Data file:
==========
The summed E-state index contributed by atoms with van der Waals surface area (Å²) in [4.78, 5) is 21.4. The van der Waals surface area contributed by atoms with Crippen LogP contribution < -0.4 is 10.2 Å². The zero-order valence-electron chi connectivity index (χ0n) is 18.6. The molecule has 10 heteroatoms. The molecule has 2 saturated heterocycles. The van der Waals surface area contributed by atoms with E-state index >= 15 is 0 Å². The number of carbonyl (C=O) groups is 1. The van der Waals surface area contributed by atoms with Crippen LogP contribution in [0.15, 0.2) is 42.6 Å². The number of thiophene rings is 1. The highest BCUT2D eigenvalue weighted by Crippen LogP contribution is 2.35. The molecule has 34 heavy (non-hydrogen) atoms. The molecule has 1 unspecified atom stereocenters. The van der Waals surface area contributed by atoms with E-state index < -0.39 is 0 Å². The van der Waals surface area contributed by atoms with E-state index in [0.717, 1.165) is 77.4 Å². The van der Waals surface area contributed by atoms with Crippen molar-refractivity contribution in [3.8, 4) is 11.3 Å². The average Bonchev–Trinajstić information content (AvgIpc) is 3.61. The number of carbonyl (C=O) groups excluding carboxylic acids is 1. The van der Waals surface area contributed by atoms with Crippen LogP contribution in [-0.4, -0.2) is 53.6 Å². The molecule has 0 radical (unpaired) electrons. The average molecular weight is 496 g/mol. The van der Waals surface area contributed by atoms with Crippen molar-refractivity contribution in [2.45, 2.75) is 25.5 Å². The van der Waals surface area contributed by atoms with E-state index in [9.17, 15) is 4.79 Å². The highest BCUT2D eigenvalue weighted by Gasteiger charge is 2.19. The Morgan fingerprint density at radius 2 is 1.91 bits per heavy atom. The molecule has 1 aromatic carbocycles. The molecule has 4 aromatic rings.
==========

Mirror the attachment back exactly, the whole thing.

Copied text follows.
The summed E-state index contributed by atoms with van der Waals surface area (Å²) in [4.78, 5) is 21.4. The van der Waals surface area contributed by atoms with Crippen LogP contribution < -0.4 is 10.2 Å². The zero-order valence-electron chi connectivity index (χ0n) is 18.6. The molecule has 10 heteroatoms. The molecule has 2 saturated heterocycles. The van der Waals surface area contributed by atoms with E-state index >= 15 is 0 Å². The number of carbonyl (C=O) groups is 1. The van der Waals surface area contributed by atoms with Crippen LogP contribution in [0.15, 0.2) is 42.6 Å². The number of thiophene rings is 1. The highest BCUT2D eigenvalue weighted by Crippen LogP contribution is 2.35. The molecule has 34 heavy (non-hydrogen) atoms. The molecule has 1 unspecified atom stereocenters. The van der Waals surface area contributed by atoms with E-state index < -0.39 is 0 Å². The van der Waals surface area contributed by atoms with E-state index in [0.717, 1.165) is 77.4 Å². The van der Waals surface area contributed by atoms with Crippen molar-refractivity contribution in [3.8, 4) is 11.3 Å². The average Bonchev–Trinajstić information content (AvgIpc) is 3.61. The number of carbonyl (C=O) groups excluding carboxylic acids is 1. The van der Waals surface area contributed by atoms with Crippen LogP contribution in [-0.4, -0.2) is 53.6 Å². The molecule has 0 radical (unpaired) electrons. The average molecular weight is 496 g/mol. The van der Waals surface area contributed by atoms with Crippen molar-refractivity contribution in [2.45, 2.75) is 25.5 Å². The van der Waals surface area contributed by atoms with E-state index in [9.17, 15) is 4.79 Å². The highest BCUT2D eigenvalue weighted by Gasteiger charge is 2.19. The Morgan fingerprint density at radius 2 is 1.91 bits per heavy atom. The molecule has 1 aromatic carbocycles. The molecule has 4 aromatic rings.